In recent years, we have seen a shift of capital from public to private markets. Liberty Street Advisors’ Kevin Moss discusses the reasons for this shift, as well as the diversification benefits investing in longer-term, private asset investment strategies can offer.
When the Liberty Street Advisors investment team set out to access late-stage venture capital back in 2012, we immediately noticed that companies were staying private for longer. Apple went public when it was five years old; this was necessary for it to continue to raise capital to finance its growth. Today, companies with similar profiles are staying private for on average 12 years, or in some cases 15 to 20 years.1 Why is this happening and what are the benefits to companies of staying private for longer?
The regulatory environment has made it easier for private companies to stay private longer. At the same time, it can be quite burdensome and expensive for private companies when they are entering the public market. Many of the companies staying private for longer are later stage high-growth technology and innovation companies. These companies’ management teams are often focused on high growth and may not want to be held accountable to the public market or quarterly earnings and the volatility in the share price this can cause. For this reason, we see a lot of companies opting to remain private until they have matured and optimised various aspects of their business models, after which they can focus on quarterly earnings. This means that investors in private companies have access to that growth phase that formerly occurred in the public domain.
Crucially, staying private for longer is possible for companies today because of the amount of capital that has become available in private markets, which has skyrocketed. In 2021, more than USD 300 billion was committed to the venture asset class, of which USD 230 billion was earmarked solely for later stage companies. Over the last decade alone, well over USD 1 trillion of capital has been allocated to these companies.2
Diversification from public markets
As with public markets, timing the entry into private markets is extremely difficult; no-one could have foreseen a global pandemic, nor could anyone predict the timing of geopolitical events or other crises, such as the outbreak of the war in Ukraine. Further, no-one would have known coming into 2022 that technology-heavy public markets would be down 15% to 25% year-to-date or that we would see the type of rotation that has occurred in high growth companies. What we can state with far more conviction is that an allocation to private assets has the potential to offer diversification from a number of these exposures.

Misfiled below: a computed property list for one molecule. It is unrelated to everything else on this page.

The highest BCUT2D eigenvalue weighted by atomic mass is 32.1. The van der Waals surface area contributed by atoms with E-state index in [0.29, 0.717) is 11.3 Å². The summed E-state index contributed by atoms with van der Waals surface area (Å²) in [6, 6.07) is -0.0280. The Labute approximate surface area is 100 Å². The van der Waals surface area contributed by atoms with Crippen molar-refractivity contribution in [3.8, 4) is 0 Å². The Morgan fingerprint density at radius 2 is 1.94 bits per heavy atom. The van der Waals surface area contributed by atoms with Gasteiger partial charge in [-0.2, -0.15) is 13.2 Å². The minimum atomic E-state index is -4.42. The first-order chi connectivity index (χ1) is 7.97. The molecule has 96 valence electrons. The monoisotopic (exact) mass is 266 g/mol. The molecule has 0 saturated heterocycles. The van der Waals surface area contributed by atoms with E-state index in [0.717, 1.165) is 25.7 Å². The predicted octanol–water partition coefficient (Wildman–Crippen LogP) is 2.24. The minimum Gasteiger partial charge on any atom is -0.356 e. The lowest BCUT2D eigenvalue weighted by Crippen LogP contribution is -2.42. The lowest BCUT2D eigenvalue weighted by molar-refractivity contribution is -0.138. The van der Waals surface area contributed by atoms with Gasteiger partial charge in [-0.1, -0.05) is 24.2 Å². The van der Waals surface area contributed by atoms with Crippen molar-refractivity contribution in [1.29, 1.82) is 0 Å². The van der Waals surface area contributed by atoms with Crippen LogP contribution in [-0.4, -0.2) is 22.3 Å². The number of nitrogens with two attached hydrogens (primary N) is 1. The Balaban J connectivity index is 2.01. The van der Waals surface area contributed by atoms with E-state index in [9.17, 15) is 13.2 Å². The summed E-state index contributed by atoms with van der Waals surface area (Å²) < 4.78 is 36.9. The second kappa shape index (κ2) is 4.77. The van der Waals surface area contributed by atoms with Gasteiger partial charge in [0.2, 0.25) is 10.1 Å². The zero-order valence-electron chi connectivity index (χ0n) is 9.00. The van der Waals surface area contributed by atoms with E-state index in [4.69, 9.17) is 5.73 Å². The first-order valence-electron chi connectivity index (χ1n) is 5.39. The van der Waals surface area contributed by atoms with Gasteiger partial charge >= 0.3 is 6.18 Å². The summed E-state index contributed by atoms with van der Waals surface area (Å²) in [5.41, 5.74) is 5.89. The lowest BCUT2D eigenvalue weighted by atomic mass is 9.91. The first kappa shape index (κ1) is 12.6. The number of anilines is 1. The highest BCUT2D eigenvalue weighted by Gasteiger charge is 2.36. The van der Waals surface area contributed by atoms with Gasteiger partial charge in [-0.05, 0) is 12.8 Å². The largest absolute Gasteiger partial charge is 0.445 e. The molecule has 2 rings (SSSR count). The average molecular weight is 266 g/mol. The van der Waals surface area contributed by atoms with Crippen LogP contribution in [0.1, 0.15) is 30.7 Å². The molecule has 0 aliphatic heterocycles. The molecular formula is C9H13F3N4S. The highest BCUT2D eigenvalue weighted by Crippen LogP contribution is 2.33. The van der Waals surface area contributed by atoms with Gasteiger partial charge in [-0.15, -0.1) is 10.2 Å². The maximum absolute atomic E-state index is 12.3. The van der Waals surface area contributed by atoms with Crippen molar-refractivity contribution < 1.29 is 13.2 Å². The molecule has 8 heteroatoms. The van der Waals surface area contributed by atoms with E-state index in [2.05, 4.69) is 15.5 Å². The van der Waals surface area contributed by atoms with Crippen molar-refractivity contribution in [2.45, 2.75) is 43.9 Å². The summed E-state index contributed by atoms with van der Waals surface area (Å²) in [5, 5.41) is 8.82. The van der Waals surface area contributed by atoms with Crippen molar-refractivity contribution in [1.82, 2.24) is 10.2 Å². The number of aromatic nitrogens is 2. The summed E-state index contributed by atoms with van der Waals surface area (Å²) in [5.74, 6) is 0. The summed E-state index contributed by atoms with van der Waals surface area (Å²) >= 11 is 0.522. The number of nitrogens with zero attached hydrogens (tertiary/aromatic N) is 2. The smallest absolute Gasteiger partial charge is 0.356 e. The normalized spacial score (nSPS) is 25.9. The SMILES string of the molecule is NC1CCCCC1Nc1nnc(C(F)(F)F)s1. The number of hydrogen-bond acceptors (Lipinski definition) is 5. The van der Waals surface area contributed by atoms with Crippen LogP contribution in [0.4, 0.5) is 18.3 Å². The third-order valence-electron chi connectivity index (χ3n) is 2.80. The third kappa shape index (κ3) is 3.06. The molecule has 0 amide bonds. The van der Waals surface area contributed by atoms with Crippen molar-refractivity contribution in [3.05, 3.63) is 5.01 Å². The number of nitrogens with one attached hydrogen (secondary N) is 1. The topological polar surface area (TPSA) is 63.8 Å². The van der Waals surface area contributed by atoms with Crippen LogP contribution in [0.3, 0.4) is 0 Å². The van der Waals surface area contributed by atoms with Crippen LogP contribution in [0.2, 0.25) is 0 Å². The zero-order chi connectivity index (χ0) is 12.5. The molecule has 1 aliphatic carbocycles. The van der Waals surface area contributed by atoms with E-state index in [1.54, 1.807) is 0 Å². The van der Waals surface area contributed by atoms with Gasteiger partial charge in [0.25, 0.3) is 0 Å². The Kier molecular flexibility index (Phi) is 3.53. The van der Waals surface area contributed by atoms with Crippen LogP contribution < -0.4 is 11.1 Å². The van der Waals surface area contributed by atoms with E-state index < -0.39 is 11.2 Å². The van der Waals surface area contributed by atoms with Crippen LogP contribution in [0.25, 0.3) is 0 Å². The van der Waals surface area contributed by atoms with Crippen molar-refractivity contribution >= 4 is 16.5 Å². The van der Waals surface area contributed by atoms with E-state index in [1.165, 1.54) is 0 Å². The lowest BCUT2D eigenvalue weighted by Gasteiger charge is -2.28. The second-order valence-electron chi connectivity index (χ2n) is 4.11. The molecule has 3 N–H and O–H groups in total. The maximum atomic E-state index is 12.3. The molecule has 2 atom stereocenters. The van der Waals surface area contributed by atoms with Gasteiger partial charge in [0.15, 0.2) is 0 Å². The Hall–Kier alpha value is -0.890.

In periods of uncertainty, significant drawdowns in public markets occur, often caused by institutional selling, short selling, analysts producing unfavourable research on companies and many other forces that can drive prices, all of which are beyond a private investor’s control. Holding private assets can offer more stability compared to the day-to-day movements in public securities, as well as low correlation to public markets.
Having said that, in periods of financial distress, opportunities related to price dislocations also arise in private markets which, if one has the capital to deploy, can be beneficial. There are some companies we looked at last year which we thought were attractive, but their valuations were too high, in our view. Six months later, the world has changed, prices have weakened, and we are deploying capital more actively into those opportunities.
In short, we believe it is a very interesting time to be investing in private assets. This is not only because this is becoming increasingly necessary in order to access the growth phase that formerly occurred in the public domain, but also because of the diversification benefits private markets can offer and the specific opportunities we see to invest in attractive companies at lower valuations.
2Source: Pitchbook Venture Monitor Report Q1 2022
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